The 'shotgun' splattering of OR genes throughout the human genome must have happened before speciation of Homo sapiens and the development of its 22 autosomes plus the X and Y chromosomes; this can be inferred from the high conservation of the OR genes' genomic organisation among marsupial and eutherian mammals,[11] and the phylogenetic analysis of the platypus OR gene repertoire--by comparison with that in mammals [13, 25]. In contrast to this OR gene arrangement would be the establishment of the CYP gene subfamilies, which arose as syntenic clusters of members within a single chromosomal segment. This finding suggests that gene duplication events within CYP subfamilies occurred after mammalian speciation and development of the autosomes and sex chromosomes.

The two largest OR gene clusters are located on Chr 11, with 38 functional genes (51 per cent of total) on 11q (Cluster 11@5.0) and 44 functional genes (45 per cent) on 11p (Cluster 11@55.6). These genes are predominantly in OR families 51, 52, 55 and 56 (Table 5). Immersed within these two clusters are dozens of other non-OR-related genes. This intrusion of other non-OR-related genes can also be seen in all other OR gene clusters throughout the genome.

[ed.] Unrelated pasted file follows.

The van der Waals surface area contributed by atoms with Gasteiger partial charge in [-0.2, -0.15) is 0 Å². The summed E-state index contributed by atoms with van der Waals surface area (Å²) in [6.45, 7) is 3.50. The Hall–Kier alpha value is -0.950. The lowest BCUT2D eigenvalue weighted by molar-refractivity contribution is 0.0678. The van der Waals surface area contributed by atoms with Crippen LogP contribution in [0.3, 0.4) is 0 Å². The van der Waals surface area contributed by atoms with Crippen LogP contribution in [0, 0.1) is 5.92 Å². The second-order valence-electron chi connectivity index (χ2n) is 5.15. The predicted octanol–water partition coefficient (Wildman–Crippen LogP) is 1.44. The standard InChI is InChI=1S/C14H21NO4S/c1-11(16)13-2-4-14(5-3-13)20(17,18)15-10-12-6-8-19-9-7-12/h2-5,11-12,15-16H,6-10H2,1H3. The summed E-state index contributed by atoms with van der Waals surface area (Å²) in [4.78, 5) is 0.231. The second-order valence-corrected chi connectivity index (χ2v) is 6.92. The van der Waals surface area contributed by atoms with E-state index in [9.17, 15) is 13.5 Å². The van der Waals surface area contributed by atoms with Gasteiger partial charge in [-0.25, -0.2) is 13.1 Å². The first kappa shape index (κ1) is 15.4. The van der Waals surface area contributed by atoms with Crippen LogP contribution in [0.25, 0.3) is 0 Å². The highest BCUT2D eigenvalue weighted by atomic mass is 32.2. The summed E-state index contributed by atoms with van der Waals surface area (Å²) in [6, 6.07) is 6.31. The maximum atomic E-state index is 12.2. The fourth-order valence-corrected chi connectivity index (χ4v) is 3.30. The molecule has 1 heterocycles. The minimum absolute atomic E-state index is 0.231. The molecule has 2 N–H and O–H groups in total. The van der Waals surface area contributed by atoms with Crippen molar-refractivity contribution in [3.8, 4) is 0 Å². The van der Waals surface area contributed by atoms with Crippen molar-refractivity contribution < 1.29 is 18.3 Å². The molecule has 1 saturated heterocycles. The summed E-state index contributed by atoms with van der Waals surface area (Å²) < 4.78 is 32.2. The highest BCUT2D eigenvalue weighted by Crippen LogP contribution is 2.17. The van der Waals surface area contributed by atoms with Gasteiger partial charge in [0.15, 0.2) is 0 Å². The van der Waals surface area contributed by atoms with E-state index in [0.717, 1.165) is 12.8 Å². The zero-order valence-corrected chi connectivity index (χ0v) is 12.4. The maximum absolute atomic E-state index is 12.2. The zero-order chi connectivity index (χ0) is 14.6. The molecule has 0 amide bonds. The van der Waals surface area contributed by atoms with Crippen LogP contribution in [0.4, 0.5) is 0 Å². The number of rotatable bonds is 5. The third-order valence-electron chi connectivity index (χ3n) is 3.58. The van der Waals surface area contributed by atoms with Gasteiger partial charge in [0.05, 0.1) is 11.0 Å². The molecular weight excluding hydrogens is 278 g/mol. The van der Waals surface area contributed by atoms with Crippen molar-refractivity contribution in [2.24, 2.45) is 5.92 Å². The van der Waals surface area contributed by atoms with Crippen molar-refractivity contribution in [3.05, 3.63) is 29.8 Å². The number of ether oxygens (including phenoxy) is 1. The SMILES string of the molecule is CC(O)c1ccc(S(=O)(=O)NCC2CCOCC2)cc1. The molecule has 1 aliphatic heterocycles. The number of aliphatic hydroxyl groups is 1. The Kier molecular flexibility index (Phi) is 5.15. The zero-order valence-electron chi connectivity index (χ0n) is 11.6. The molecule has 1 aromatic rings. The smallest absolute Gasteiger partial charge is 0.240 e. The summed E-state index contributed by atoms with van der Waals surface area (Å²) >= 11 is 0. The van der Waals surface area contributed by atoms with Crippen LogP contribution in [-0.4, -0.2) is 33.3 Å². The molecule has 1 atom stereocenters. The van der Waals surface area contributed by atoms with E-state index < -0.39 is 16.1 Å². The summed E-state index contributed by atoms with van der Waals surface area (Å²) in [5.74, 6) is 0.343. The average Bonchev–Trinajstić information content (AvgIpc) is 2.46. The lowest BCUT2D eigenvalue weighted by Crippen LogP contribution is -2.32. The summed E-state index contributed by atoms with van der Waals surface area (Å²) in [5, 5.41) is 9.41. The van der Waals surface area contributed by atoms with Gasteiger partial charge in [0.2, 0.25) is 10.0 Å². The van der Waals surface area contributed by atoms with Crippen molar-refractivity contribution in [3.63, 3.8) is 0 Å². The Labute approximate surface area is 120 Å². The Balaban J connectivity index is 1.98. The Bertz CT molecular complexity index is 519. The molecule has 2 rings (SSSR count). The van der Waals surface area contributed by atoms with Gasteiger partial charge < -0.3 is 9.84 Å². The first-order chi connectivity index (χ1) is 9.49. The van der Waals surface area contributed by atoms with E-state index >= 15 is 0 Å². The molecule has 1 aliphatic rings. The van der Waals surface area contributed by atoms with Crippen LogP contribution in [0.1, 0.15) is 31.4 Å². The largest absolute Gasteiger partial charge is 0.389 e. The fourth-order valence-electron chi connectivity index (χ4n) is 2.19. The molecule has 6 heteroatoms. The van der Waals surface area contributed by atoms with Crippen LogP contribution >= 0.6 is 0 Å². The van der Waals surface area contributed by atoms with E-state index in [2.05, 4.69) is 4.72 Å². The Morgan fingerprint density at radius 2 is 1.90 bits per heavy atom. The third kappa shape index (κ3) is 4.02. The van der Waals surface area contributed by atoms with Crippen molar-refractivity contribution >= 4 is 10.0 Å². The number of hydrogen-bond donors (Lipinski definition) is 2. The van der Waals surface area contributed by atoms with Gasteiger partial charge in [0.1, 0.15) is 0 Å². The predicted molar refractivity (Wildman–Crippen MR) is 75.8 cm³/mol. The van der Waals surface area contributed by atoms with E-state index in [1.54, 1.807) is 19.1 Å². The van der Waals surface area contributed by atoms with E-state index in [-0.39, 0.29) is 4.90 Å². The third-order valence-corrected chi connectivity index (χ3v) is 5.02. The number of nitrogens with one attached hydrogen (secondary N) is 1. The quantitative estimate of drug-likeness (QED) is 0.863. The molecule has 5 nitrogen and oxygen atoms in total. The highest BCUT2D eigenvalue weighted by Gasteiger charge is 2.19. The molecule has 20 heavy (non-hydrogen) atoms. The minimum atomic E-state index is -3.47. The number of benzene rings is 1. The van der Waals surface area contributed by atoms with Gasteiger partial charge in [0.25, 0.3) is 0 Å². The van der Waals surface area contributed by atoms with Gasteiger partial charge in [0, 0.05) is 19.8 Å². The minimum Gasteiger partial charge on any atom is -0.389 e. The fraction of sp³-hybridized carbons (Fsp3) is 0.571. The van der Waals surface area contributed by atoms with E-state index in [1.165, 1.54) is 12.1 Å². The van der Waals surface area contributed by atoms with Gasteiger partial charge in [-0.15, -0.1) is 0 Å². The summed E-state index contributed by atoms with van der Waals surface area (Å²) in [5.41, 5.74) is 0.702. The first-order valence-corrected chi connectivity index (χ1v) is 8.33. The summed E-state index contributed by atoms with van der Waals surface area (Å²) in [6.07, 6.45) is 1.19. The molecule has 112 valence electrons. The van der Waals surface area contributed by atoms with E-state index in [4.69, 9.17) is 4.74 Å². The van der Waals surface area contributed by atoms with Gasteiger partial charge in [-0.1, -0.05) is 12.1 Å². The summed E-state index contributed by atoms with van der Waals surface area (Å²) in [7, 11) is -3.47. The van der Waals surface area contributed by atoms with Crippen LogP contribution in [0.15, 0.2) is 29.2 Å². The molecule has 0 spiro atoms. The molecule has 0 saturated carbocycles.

Table 5 Summary of OR genes in families 51, 52, 55 and 56

Future directions: Additional subsets of sensory reception genes and identification of ligands

A recently appreciated discovery in olfaction is the unique specialisation of sensory neurones, such that each individual sensory neurone is stochastically chosen to express usually only one odourant receptor allele. This mechanism of 'allelic exclusion', by which mutually exclusive expression of odourant receptor genes is regulated, remains unclear at present [20, 26, 27].

The vomeronasal-1 receptor genes (VN1R) also encode GPCRs and, while they encode odourant receptors, they are evolutionarily distinct [20] from the very large OR gene superfamily. There are five VN1R genes and nine VN1R pseudogenes. The VN1R1, VN1R2 and VN1R4 genes and VN1R6P pseudogene are located at Chr 19q13.42; the VN1R10P, VN1R11P, VN1R12P, VN1R13P and VN1R14P pseudogenes are located on Chr 6p21; VN1R7P and VN1R8P are on Chr 21p11.2;VN1R3 is alone on Chr 16p11.2; VN1R5 is alone on Chr 1q44; VN1R9P is alone on Chr 22 [28].